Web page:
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table rubbish off estuaries, I assumed that plants, with ripe seeds, washed into the sea by rivers, landslips, &c., might be drifted by sea-currents during a period of some weeks. The closing of the capsules, pods, and heads of the Compositæ, &c., when wetted, and their re-opening when cast on shore and dried, the seeds being thus allowed to be driven inland by the first stormy winds, seemed to favour such means of transport. But in putting 34 plants of different orders, with ripe fruit, into salt water, one alone, the Euonymus, floated for a month, being buoyed up by its fruit; the others all sunk in 21 days, some in 5, and several in 7, 9, and 11 days. But I am not sure that I have made the trial fairly, for I kept the floating plants in too warm and dark a place, which might have favoured their decay. Finally I may remark, that the seeds of very few species are, as far as we yet know, all killed by 10 days' immersion,—that some plants will float for this period,—that the average rate of the ten currents in the Atlantic Ocean, given in Johnston's "Physical Atlas,"1 is 33 miles per diem (the main Equatorial current running at the rate of 60 miles, and the Cape Stream at 80 miles per diem); and therefore I conclude, under the existing extremely scanty materials for forming any opinion, that some plants might under favourable conditions be transported over arms of the sea 300 or even more miles in breadth; and if cast on the shore of an island not well stocked with species, might become naturalized.

In the following list, to save repetition, I have marked the plants tried by Mr. Berkeley, and which germinated after a month's immersion, with †; when they did not germinate, this is expressly stated. The "cold water" refers to the seeds placed in salt water in the tank with snow.

I have arranged the families in accordance with Lindley's "Vegetable Kingdom."2



Avena (common oats): after 85 days' immersion germinated excellently; after 100 days some germinated; after 120 days some half-germinated.

Hordeum (common barley): germinated well after 28 days, but none after 42 days; in the cold water well after 30 days (†).

Triticum (wheat).

Phalaris Canariensis: after 70 days nearly all germinated; in

1 Johnston 1848.

2 Lindley 1853.

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another lot after 85, most of the seeds germinated, but the seedlings died off; after 100 and likewise after 120 days' immersion, in each case, a single seedling came up.

Holcus saccharatus: after 36 days germinated fairly; after 50 days all died.

Zea Mays: none germinated after a month's immersion.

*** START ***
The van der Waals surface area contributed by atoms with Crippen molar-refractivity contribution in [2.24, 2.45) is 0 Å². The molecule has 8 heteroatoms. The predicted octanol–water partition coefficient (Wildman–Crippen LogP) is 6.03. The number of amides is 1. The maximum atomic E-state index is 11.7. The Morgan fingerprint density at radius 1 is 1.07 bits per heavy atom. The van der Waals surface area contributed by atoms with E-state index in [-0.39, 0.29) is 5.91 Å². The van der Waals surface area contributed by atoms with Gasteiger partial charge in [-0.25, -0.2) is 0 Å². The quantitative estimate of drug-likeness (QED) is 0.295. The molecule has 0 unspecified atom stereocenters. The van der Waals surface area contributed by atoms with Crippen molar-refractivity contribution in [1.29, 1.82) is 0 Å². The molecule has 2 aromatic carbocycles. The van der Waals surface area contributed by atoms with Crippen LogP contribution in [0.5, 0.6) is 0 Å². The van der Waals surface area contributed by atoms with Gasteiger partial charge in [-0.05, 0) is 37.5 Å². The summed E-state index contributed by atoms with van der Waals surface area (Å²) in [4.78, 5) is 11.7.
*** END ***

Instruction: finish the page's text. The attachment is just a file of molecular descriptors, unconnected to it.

Arum maculatum.

Anomatheca cruenta.

Babiana plicata.

Trichonema pudicum.

Sisyrinchium iridifolium.

Canna Indica: after 50 days several germinated, but not very strongly.

Colchicum autumnale: did not germinate.

Allium cepa: after 56 days' immersion, 3 out of 15 germinated; after 82 days in the cold water, most of the seeds grew well; after 100 days, 2 or 3 grew out of about 25 planted (†).

Bulbine annua.

Asphodelus luteus.

Uropetalum serotinum: did not germinate.


Ricinus communis (var. major and minor): both germinated after 36 days.

Cucurbita Melopepo (vegetable marrow): germinated after 100 days; of 4 seeds immersed in the cold water for 82 days, 2 germinated.

Cucumis Melo (melon).

Cistus (mixed shrubby garden varieties): germinated well after 36 days, and some germinated after 70 days.


Lepidium sativum: after 85 days' immersion only one out of many germinated; after 56 days 6/57 grew: in the cold water, after 65 days, 4/60 grew. (†var., golden cress.) These seeds gave out an astonishing quantity of slime in the salt water.

Brassica oleracea, var. "Mammoth white Broccoli:" germinated after 11 days' immersion, but after 22 days all died.

——— ———, var. "Early Cauliflower:" after 22 days, 5 out of 100 germinated; after 36 days all dead.

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Brassica oleracea, var. "Cattell's Cabbage:" germinated excellently after 36 days; all dead after 50 days.

——— ———, var. growing wild on the Castle Rocks of Tenby; fresh seeds, after 50 days germinated excellently; after 110 days germinated very well; after 133 days only two out of some hundreds germinated (†).

Brassica Rapa (var. yellow turnip).

Raphanus sativus: after 85 days, 2/30 germinated; the cold water seemed to be injurious to these seeds, for after only 30 or 50 days all the seeds were dead (var. black radish) (†).

Erysimum Perowskianum: after 36 days germinated well; after 50 only one seed; after 70 days all dead (†).